9. On 31 October 2001 the Committee of Ministers adopted Recommendation Rec(2001)16 on the protection of children against sexual exploitation, which replaced, and extensively added to, Recommendation R(91)11. The new Recommendation lays down a set of guidelines for member states concerning, among other things, trafficking in children and international co-operation to combat this form of transnational crime. The Committee of Ministers will later be considering setting up machinery to monitor the provisions of this Recommendation and will be looking at the Council of Europe’s role in co-ordination of action in this sphere at European level.
10. In addition, the Committee of Ministers welcomes the fact that the Council of Europe delegation played a very active role at the 2nd World Congress against Commercial Sexual Exploitation of Children held in Yokohama in December 2001 where the problem of the trafficking in children was also addressed. Thanks to close collaboration between the Council of Europe delegation, the European Union and the delegations from European countries, it had proved possible to reach a joint position of the European countries (the Explanatory Declaration) which enabled the final declaration of the Congress to go much further than it had in the initial draft. This explanatory declaration stressed the European countries’ commitment to combating sexual exploitation in all its forms and to extending the protection of children up to the age of 18. Furthermore, the Committee of Ministers notes with satisfaction the positive results of the European Preparatory Conference to the World Congress (Budapest, November 2001), in the form of the adoption of the Budapest Commitment and Plan of Action, which were appended to the Yokohama final declaration.
Opinion of the European Committee on Legal Co-operation (CDCJ)
on Parliamentary Assembly Recommendation 1443 (2000)
on international adoption: respecting children’s rights
1. The CDCJ noted that, following the adoption by the Parliamentary Assembly of Recommendation 1443 (2000) on international adoption: respecting children’s rights, the Committee of Ministers had requested the Committee of Experts on Family Law (CJ-FA) to prepare an Opinion on this Recommendation.
2. The Opinion of the CJ-FA was submitted to the Committee of Ministers through the intermediary of the CDCJ (see CDCJ(2000)41 item 14 of the agenda and Appendix IX). When submitting this Opinion, the CDCJ invited the Committee of Ministers to note that it had decided, taking into account the suggestion made in the Opinion prepared by the CJ-FA, to forward this Recommendation to the Committee of experts on nationality (CJ-NA) and to request the CJ-NA to give its opinion on the possibility of extending the European Convention on Nationality in order to facilitate the acquisition of the nationality of the receiving country for foreign children who, owing to a failed adoption, would otherwise become stateless.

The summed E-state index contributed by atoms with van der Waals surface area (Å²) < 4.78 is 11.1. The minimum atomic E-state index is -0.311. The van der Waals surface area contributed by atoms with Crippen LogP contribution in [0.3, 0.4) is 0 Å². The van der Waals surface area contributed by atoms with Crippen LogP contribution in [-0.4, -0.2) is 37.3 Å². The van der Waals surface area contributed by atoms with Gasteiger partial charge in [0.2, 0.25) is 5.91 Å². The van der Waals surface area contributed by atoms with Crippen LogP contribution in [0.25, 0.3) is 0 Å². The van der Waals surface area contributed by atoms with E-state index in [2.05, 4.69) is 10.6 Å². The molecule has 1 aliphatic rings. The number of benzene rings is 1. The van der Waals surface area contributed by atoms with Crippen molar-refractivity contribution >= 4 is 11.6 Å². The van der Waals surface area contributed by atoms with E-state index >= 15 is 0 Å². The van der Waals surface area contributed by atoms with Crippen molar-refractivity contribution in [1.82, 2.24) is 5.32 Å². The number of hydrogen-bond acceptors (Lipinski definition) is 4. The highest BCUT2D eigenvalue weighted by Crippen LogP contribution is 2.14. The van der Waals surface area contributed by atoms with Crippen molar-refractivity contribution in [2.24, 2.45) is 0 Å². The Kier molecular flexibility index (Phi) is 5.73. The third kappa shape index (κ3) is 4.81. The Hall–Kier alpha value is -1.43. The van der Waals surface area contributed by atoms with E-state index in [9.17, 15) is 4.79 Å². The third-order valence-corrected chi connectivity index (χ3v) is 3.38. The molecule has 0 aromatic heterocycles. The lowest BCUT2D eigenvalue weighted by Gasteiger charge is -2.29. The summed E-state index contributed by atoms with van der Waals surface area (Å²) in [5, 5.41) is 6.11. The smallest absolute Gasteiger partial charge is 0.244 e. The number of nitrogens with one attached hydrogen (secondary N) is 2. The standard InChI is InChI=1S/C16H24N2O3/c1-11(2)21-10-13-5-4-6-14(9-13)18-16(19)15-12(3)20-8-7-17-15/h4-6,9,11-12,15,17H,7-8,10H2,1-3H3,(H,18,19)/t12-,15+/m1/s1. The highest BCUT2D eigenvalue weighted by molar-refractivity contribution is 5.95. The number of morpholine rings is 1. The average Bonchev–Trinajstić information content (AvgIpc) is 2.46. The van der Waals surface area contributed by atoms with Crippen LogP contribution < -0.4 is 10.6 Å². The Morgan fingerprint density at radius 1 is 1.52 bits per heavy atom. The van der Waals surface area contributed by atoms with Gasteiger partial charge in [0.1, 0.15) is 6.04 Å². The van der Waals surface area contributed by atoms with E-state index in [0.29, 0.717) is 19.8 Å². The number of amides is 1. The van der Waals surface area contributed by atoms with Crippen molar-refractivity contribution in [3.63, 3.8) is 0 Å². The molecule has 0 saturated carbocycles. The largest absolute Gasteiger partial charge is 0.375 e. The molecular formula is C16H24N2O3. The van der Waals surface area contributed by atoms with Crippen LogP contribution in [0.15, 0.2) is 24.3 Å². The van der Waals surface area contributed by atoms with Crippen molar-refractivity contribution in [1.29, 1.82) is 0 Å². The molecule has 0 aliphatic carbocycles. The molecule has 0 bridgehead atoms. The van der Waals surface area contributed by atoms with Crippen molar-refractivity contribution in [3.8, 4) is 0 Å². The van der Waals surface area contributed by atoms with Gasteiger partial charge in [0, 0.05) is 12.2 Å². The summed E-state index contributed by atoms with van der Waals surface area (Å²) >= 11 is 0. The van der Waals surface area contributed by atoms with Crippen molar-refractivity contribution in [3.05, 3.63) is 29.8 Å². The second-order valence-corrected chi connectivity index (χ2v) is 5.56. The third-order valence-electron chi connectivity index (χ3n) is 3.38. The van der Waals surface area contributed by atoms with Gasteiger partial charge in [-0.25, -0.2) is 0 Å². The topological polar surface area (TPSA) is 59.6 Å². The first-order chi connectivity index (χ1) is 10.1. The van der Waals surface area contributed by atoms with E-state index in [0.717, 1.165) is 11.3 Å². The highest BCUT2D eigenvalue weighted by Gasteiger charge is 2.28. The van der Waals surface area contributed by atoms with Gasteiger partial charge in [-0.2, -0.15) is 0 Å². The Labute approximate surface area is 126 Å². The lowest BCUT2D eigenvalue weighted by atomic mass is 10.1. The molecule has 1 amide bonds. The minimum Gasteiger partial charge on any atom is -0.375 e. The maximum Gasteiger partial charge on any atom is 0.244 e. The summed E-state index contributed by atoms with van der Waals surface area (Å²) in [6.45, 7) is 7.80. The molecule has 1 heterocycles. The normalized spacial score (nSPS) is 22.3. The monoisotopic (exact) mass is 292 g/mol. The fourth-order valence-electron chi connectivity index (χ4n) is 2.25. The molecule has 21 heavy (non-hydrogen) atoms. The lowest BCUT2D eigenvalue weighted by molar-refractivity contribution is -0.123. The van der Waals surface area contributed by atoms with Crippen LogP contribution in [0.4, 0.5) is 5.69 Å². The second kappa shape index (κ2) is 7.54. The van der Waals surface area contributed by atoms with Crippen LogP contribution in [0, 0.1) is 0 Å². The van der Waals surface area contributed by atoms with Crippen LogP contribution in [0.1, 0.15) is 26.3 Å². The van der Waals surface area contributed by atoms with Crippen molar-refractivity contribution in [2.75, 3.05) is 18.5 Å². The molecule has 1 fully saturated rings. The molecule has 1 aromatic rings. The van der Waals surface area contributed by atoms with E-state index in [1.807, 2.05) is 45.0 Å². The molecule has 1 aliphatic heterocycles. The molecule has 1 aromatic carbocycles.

3. The CDCJ, on the basis of the opinion of the CJ-NA, adopted the present Opinion for the attention of the Committee of Ministers.
4. The CDCJ welcomed the initiative of the Parliamentary Assembly to study questions of nationality of children in cases of failed adoption.
5. The CDCJ recalled that statelessness should not arise if the States concerned applied Article 7, paragraph 1, subparagraph g of the European Convention on Nationality, according to which a State Party may only provide in its internal law for the loss of its nationality ex lege or at the initiative of the State Party in the case of adoption of the child if the child acquires or possesses the foreign nationality of one or both of the adopting parents. The CDCJ also supported the Parliamentary Assembly in encouraging a wider ratification of the Hague Convention of 1993 on the Protection of Children and Co-operation in respect of Inter-Country Adoption.
6. The CDCJ emphasised that international adoption always involves the legal order of two or more States and that the adoption should have legal effect both in the State of origin of the child and in the State of nationality or residence of the adoptive parents.
7. The CDCJ expressed its concern over cases where a child is brought from his or her State of origin to another State in view of adoption, but is unable to acquire the nationality of the receiving country although the child remains in this country.
8. The CDCJ further noted that there are problems other than those of statelessness that may arise from international adoption in the field of nationality. In many States, the adopted child has to reside in the receiving State for a number of years and to fulfil certain other conditions before he or she is eligible for the nationality of this State. The CDCJ noted that the acquisition of the nationality of the receiving State may be further complicated if the adopting family breaks up.
9. The CDCJ emphasised that the child has the right to a nationality and is of the opinion that this nationality, in case the child would otherwise be stateless, should follow that of the adoptive parents or other persons having parental responsibilities and/or the State where the child has his or her permanent residence.
10. The CDCJ considered that these problems deserve further attention and that the possible introduction of new rules in this regard, supplementing the European Convention on Nationality, should be deliberated in the context of the current work of the CJ-NA on the conditions for acquisition and loss of nationality.